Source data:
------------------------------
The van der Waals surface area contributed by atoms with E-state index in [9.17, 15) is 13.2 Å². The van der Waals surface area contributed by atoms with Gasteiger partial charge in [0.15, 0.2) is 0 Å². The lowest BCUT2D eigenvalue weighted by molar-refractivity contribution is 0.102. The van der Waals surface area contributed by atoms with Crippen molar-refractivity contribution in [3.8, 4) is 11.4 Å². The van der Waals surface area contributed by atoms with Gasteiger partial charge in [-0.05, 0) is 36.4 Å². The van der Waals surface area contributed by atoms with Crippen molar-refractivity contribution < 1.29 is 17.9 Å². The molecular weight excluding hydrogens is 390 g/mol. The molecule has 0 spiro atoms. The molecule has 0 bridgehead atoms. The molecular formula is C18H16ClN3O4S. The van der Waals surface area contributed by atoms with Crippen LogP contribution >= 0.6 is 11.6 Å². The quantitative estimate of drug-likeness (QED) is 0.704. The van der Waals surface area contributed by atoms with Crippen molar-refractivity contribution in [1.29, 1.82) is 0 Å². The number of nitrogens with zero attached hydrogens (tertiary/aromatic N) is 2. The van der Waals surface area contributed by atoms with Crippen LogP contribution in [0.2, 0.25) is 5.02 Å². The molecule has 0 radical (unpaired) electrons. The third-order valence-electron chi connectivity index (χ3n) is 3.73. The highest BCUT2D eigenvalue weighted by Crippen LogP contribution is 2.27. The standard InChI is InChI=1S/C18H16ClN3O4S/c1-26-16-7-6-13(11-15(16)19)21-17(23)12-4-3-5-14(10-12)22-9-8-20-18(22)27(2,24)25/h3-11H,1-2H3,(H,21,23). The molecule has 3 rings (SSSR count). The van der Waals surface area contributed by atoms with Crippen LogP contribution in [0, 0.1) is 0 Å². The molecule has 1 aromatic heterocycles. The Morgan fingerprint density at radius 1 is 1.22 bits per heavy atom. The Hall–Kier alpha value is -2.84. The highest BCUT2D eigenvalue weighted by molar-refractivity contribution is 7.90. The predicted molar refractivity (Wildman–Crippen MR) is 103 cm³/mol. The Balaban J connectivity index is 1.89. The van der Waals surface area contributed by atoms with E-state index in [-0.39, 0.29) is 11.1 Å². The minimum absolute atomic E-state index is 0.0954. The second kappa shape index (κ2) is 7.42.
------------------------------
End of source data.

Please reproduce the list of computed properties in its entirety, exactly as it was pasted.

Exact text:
The van der Waals surface area contributed by atoms with E-state index in [9.17, 15) is 13.2 Å². The van der Waals surface area contributed by atoms with Gasteiger partial charge in [0.15, 0.2) is 0 Å². The lowest BCUT2D eigenvalue weighted by molar-refractivity contribution is 0.102. The van der Waals surface area contributed by atoms with Crippen molar-refractivity contribution in [3.8, 4) is 11.4 Å². The van der Waals surface area contributed by atoms with Gasteiger partial charge in [-0.05, 0) is 36.4 Å². The van der Waals surface area contributed by atoms with Crippen molar-refractivity contribution < 1.29 is 17.9 Å². The molecular weight excluding hydrogens is 390 g/mol. The molecule has 0 spiro atoms. The molecule has 0 bridgehead atoms. The molecular formula is C18H16ClN3O4S. The van der Waals surface area contributed by atoms with Crippen LogP contribution >= 0.6 is 11.6 Å². The quantitative estimate of drug-likeness (QED) is 0.704. The van der Waals surface area contributed by atoms with Crippen molar-refractivity contribution in [1.29, 1.82) is 0 Å². The number of nitrogens with zero attached hydrogens (tertiary/aromatic N) is 2. The van der Waals surface area contributed by atoms with Crippen LogP contribution in [0.2, 0.25) is 5.02 Å². The molecule has 0 radical (unpaired) electrons. The third-order valence-electron chi connectivity index (χ3n) is 3.73. The highest BCUT2D eigenvalue weighted by Crippen LogP contribution is 2.27. The standard InChI is InChI=1S/C18H16ClN3O4S/c1-26-16-7-6-13(11-15(16)19)21-17(23)12-4-3-5-14(10-12)22-9-8-20-18(22)27(2,24)25/h3-11H,1-2H3,(H,21,23). The molecule has 3 rings (SSSR count). The van der Waals surface area contributed by atoms with Crippen LogP contribution in [0, 0.1) is 0 Å². The molecule has 1 aromatic heterocycles. The Morgan fingerprint density at radius 1 is 1.22 bits per heavy atom. The Hall–Kier alpha value is -2.84. The highest BCUT2D eigenvalue weighted by molar-refractivity contribution is 7.90. The predicted molar refractivity (Wildman–Crippen MR) is 103 cm³/mol. The Balaban J connectivity index is 1.89. The van der Waals surface area contributed by atoms with E-state index in [-0.39, 0.29) is 11.1 Å². The minimum absolute atomic E-state index is 0.0954. The second kappa shape index (κ2) is 7.42.